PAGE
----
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Lenders must look after their own borrowers

I’ve heard much debate over recent weeks and months as to the virtues or otherwise of high LTV mortgages.

So I listened with particular intent last week to a phone-in programme on Radio 5 Live. The debate centred around this topic, whether we would ever see a return to 100% lending and the situation many people who’ve borrowed at above 80% over the last couple of years now find themselves in.

Understandably, many contributors believed that continuing to lend at high LTVs when much has been made in the press about Northern Rock continuing to lend to “tricky” customers on their Together mortgage for some months after their government bail-out, I suppose the natural reaction would be away from such risk in future.

But while I am inclined to agree that lending should certainly be restricted to somewhat lower LTV levels, what are we to do about those who borrowed at, say, 90%-plus and who now find themselves coming off their deals?

These clients have almost nowhere to go, apart from their existing lender. And these lenders know it. Such clients have to go onto SVR – which at the moment is admittedly not a bad option – or are being offered rates which are extremely unattractive relative to the rest of the market at present.

Of course, many will argue that these clients should never have been encouraged to borrow in the first place and that the deals they are being offered now reflect their risk profile far more accurately than those they have come off.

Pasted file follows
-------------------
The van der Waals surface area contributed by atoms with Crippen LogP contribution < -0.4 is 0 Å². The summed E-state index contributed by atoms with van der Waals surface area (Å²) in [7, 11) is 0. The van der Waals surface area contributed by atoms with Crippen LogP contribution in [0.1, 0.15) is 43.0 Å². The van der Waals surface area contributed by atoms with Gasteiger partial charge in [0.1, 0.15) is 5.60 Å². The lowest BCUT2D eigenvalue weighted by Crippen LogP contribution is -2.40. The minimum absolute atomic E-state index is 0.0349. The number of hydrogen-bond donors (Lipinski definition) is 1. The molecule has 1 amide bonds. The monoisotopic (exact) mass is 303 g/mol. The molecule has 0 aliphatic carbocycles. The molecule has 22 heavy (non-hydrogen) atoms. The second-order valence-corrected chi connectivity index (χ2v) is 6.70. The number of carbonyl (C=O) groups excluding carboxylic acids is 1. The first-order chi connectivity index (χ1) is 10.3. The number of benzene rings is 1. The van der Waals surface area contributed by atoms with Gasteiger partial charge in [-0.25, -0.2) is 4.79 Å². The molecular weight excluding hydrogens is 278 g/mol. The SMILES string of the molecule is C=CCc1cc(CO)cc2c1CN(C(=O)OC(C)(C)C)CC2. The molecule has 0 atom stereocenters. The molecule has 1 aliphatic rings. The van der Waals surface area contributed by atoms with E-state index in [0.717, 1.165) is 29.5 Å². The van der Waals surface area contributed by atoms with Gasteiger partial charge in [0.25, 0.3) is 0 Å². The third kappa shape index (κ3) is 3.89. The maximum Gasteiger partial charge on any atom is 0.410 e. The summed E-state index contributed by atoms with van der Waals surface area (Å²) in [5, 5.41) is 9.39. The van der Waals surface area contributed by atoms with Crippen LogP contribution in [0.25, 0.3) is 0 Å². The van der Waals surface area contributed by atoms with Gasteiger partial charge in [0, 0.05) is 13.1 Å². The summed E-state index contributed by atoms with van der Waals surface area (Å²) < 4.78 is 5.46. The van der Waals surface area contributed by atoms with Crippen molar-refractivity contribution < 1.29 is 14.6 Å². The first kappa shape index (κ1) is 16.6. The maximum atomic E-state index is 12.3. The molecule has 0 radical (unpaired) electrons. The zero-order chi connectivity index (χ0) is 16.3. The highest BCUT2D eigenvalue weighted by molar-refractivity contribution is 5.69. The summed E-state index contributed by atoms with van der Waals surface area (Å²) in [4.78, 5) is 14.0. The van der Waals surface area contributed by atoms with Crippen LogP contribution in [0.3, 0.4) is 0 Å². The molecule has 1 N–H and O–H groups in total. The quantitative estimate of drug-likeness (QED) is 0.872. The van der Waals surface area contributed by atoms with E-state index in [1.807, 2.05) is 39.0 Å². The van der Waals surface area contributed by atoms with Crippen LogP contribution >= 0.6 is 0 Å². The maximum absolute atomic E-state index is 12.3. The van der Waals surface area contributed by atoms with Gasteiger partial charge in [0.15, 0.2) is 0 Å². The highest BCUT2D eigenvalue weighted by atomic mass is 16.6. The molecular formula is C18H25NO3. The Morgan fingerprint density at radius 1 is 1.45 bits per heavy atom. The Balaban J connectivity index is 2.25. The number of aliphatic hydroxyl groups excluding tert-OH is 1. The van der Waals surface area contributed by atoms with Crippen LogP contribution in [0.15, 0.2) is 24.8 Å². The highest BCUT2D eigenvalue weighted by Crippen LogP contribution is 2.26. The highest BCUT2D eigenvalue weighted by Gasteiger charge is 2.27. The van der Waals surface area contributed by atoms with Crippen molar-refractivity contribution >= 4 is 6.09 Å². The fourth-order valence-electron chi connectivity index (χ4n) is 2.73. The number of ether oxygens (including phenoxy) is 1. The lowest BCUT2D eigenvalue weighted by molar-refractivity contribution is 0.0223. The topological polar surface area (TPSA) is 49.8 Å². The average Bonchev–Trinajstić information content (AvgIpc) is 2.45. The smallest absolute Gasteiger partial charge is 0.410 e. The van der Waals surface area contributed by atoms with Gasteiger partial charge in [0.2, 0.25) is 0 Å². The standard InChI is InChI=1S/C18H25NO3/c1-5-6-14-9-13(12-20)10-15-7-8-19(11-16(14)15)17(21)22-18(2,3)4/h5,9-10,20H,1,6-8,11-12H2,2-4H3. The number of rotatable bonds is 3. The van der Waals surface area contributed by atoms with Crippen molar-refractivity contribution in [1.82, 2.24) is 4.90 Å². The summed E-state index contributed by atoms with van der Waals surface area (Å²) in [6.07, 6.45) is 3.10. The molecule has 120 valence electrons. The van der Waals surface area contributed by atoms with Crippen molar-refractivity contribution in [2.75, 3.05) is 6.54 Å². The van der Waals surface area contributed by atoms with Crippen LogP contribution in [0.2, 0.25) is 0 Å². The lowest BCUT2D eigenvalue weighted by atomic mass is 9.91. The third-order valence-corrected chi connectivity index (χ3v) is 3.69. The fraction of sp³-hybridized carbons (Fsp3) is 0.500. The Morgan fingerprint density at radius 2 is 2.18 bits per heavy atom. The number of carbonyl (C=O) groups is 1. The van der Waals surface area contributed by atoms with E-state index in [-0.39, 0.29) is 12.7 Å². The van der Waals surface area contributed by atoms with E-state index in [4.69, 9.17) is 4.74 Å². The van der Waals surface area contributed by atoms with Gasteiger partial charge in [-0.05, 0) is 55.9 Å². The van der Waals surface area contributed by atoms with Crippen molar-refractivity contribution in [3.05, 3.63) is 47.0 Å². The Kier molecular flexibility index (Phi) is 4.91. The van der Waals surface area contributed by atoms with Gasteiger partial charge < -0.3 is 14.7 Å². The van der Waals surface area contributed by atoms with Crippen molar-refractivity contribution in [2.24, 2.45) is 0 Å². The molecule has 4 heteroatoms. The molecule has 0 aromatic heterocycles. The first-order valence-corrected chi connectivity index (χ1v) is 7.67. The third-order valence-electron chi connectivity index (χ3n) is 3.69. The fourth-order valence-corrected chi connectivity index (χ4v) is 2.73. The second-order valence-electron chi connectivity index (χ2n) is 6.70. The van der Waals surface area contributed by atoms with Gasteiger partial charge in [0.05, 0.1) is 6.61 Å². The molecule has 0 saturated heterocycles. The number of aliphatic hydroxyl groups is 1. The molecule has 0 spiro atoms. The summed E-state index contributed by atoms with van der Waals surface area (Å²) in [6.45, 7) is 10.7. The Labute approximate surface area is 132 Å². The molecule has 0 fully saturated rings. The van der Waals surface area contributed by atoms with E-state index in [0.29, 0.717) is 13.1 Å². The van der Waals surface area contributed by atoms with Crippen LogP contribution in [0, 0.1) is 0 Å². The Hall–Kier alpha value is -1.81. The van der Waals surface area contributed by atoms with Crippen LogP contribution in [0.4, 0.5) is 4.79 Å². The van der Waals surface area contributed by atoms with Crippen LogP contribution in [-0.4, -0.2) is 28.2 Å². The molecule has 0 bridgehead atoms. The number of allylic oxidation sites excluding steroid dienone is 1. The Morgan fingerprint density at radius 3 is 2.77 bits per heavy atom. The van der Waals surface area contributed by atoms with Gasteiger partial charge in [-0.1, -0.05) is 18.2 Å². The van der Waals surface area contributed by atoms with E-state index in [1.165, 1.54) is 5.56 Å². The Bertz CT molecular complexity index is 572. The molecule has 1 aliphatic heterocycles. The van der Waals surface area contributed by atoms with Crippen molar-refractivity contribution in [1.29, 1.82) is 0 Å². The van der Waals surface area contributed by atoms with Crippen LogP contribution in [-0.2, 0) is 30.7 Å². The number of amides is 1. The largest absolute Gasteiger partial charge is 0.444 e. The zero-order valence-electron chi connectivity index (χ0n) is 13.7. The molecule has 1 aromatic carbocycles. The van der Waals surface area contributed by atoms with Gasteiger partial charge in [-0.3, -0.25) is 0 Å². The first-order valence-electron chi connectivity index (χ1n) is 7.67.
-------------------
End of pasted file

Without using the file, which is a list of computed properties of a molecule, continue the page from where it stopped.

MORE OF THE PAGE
But this is not helping them now. House prices are, as we are all painfully aware, dropping, and this is another factor which these clients and their lenders face. If you were at 80% two years ago, you are pretty likely to be at almost 100% now.

What can be done then? At the moment it seems that no lender is able to proffer a solution, even for their own customers. This means we will see ever increasing arrears and repossessions happening over the next year or two.

Most borrowers in this situation want to keep their own homes. Few of them would consider moving.

So what if lenders offered them five-year deals at about 5% with no portability options as Mortgage Strategy and the Liberal Democrats have previously suggested? Or with a short overhanging early repayment charge period, say, one year?

As ever, I will reiterate that I am not an economist or a risk analyst, but I feel confident that those lenders who look after their borrowers through this difficult time will find themselves rewarded with customer loyalty – and I am sure this could be made to be cost effective.

New borrowers would still face the problem of finding a deposit and that, I think, is probably right. We can’t afford the risk in future. But at least existing borrowers would be handed a branch to cling onto in these stormy times.


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